Fayette County Public Schools Superintendent Manny Caulk has unveiled a multi-faceted approach with the goal of eliminating the racial achievement gap that has plagued the district for decades.
With funding from a $600,000 grant from the William R. Kenan, Jr. Charitable Trust, the school district will establish an Office for Educating Boys of Color, the first of its kind in the state.
The grant will cover the cost of expanding existing programs that have a track record of success and piloting new initiatives to help black and Hispanic boys.
Each of the efforts is directly aligned to specific strategies in Caulk’s “Blueprint for Student Success: Achieving Educational Excellence and Equity for All” released in May.
“This is a great day for the Fayette County Public Schools,” Caulk said. “We are done studying problems, calling for task forces and shaking our heads at the data. Today we stand before our community to say we will no longer allow a child’s demography to determine his destiny.”
On measures of academic success, young men of color have lower levels of proficiency in Kentucky reading and math assessments than their white peers, regardless of socio-economic status, special needs or native language.
The Kentucky Performance Rating for Educational Progress currently shows that 28% of males of color scored proficient in math and 33% scored proficient in reading. In comparison, 61% of white males were proficient in math and 67% were proficient in reading.
Nearly three in four male students of color do not meet the ACT benchmark score of 22 that the University of Kentucky suggests students need to succeed, while two out of three white males do.
Boys of color are more likely to be suspended or drop out of school than their white counterparts and less likely to be placed in gifted and talented or advanced tracks.
“There are departments in our school district for gifted and talented students, for students with special needs and for students who have a native language other than English,” Caulk said. “It is time for us to acknowledge that this population of our students also warrants special attention.”
Racial disparities have been an issue in the Fayette County Public Schools going back to 1972, when a federal judge ordered the school district to integrate its schools. A decade later, the Lexington Human Rights Commission charged that the district failed to correct racial imbalance. In 1985, a school district study found black students in Fayette County were more likely than whites to be placed in special education classes, punished and suspended from school, and less likely to be placed in gifted programs.
Over the years, many groups have been formed to study achievement disparities and make recommendations to the school board, including a 1988 “Equality in Education Task Force,” a 1993 “Equity Task Force” that led to the establishment of the Equity Council in 1994, and the 2002 “One Community, One Voice” blue-ribbon panel.
Previous efforts have not led to any significant changes in student outcomes.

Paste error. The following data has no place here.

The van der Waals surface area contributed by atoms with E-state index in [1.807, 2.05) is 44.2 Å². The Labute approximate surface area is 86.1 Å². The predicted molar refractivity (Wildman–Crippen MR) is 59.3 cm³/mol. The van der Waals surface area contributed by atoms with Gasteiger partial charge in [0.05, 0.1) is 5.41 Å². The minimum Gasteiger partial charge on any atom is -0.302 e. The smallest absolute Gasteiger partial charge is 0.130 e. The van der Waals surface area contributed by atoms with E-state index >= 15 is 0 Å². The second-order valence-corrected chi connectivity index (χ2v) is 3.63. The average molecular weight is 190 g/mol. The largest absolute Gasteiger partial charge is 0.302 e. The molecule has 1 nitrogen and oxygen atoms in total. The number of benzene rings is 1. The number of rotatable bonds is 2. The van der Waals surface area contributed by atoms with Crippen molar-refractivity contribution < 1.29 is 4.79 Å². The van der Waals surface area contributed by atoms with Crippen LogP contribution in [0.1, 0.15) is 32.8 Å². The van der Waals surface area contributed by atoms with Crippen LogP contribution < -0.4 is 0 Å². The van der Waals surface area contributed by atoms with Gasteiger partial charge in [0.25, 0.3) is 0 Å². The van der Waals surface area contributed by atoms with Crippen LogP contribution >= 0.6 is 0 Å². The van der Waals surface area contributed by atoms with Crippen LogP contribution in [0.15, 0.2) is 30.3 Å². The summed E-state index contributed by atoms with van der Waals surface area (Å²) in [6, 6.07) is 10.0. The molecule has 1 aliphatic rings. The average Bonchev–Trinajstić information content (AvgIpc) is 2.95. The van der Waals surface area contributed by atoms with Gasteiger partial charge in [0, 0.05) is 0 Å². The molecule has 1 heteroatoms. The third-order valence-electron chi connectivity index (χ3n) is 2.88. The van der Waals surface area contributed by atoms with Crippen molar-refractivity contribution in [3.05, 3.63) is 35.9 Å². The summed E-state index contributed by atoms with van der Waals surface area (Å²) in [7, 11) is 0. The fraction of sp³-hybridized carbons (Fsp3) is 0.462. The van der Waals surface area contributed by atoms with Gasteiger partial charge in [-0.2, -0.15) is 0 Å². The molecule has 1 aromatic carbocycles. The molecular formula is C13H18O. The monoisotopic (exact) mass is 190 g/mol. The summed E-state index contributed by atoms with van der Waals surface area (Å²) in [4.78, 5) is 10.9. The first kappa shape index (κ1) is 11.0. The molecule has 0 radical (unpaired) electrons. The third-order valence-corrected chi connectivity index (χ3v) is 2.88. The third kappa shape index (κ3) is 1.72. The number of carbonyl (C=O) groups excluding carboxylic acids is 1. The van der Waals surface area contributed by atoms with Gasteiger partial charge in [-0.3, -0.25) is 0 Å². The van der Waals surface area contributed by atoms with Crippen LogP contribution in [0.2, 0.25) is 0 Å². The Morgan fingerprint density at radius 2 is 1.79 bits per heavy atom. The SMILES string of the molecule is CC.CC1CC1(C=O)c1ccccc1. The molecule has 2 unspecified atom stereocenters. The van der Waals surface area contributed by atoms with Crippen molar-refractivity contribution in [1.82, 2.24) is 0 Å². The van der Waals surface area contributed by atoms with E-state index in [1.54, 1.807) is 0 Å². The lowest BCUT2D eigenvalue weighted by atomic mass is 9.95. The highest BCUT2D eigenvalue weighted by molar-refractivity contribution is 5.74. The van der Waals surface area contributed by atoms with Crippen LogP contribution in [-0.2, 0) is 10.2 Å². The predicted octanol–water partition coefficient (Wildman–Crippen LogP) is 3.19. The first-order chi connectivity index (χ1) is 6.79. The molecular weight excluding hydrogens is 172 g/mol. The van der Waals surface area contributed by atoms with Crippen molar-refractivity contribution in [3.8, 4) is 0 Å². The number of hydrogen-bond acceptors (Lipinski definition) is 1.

“Since joining the Fayette County Public Schools less than a year ago, I have seen and heard a great deal of frustration in the community,” Caulk said. “The data has shown for years that we needed a comprehensive intentional strategy to address the needs of our boys of color. We believe this is a game changer.”
Caulk outlined six major projects that will be the foundation of the work, two at the elementary school level, two at the middle school level and two at the high school level. Work will initially begin at the district’s eight “partnership zone” schools in Lexington’s north-end.
The “Real Men Read,” program will roll out at the elementary school level, recruiting men to serve as mentors and spend time reading with the boys. Students will receive books through this partnership to increase their access to reading materials at home.
At the middle school level, after-school tutoring programs will be established three days a week. The Alpha League concept, designed to empower and inspire young males to develop leadership skills through educational activities, community service, character development and mentoring, will be expanded to all district middle schools.
The district will begin exploring the creation of a dropout prevention program that provides relevant job-based learning for students who have not been successful in a traditional learning environment.
The second high school initiative will provide ACT prep and college readiness support, as well as targeted assistance for seniors who scored lower than a 22 on the ACT to help them prepare for college.
“While we recognize and honor the work that has gone on in the past, we must acknowledge that this grant represents the most significant investment to date aimed at removing these barriers,” Caulk said.
“We know that for many of our students, education is a pathway to a better life. This is a collaborative, proactive response to ensure that ALL students have a chance to fulfill their unlimited potential.”
Work will begin immediately, Caulk said. “Our community will be able to track our efforts and hold us accountable for success.”